By Ed Stannard Updated 2:13 pm EDT, Sunday, May 12, 2019 New Haven Register
NEW HAVEN — The nationwide opioid epidemic has hit hard in Connecticut, where accidental overdoses increased almost 40 percent from 2015 to 2018.
Fentanyl, 100 times more potent than morphine and 50 times stronger than heroin, has become the drug of choice for those addicted to opioids, outstripping heroin and other drugs. In 2018, 760 of the 1,017 opioid-related deaths involved one or more forms of fentanyl. In 2015, only 189 of 729 deaths were fentanyl-related.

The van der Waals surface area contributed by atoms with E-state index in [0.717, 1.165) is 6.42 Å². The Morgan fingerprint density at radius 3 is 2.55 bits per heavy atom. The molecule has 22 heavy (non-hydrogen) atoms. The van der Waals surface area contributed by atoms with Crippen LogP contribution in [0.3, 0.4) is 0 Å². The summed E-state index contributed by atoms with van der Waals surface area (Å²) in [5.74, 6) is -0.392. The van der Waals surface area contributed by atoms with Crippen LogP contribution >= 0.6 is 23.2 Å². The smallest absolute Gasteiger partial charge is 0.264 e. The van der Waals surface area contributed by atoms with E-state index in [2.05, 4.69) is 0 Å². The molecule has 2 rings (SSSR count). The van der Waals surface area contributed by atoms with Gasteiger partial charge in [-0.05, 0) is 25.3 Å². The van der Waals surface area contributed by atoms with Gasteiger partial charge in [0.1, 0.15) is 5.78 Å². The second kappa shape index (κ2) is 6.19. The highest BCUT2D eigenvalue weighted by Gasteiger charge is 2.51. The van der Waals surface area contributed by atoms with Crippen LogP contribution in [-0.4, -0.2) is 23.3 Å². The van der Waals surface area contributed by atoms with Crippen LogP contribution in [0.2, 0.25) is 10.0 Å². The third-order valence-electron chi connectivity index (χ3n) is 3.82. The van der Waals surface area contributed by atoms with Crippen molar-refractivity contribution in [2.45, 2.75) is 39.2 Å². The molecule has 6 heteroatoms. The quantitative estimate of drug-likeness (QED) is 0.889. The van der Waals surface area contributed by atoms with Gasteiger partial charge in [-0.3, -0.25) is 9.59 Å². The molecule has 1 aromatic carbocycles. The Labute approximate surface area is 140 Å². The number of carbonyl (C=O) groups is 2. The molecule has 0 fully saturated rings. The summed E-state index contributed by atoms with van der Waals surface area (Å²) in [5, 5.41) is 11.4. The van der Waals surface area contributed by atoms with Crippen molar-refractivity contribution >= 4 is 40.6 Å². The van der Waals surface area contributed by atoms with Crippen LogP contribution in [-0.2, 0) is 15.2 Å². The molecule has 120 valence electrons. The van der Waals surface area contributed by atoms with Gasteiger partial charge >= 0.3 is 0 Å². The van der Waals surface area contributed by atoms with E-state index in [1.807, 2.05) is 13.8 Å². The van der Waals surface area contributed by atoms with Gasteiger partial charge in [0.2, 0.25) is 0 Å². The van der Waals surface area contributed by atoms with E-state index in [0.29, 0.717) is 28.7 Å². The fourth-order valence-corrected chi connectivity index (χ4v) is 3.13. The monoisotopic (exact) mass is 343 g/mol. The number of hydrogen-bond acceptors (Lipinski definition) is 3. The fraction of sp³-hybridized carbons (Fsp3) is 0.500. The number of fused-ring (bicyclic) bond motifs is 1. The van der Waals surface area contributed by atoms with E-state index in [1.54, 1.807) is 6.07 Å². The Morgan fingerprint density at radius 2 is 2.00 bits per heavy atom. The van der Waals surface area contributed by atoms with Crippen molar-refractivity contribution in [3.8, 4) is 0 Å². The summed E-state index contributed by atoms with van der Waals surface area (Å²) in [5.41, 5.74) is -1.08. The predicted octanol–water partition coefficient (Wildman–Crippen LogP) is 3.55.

Hearst Connecticut Media reviewed the detailed data about the 3,701 opioid-related deaths over four years, from the chief state medical examiner’s office. They paint a picture, in numbers, of a tragedy that is exploding by the year.
The individual cases were analyzed according to the city or town where the deceased lived, not where they died. What they reveal destroys the stereotypes that the opioid scourge is an urban problem or one that primarily afflicts the African-American community.
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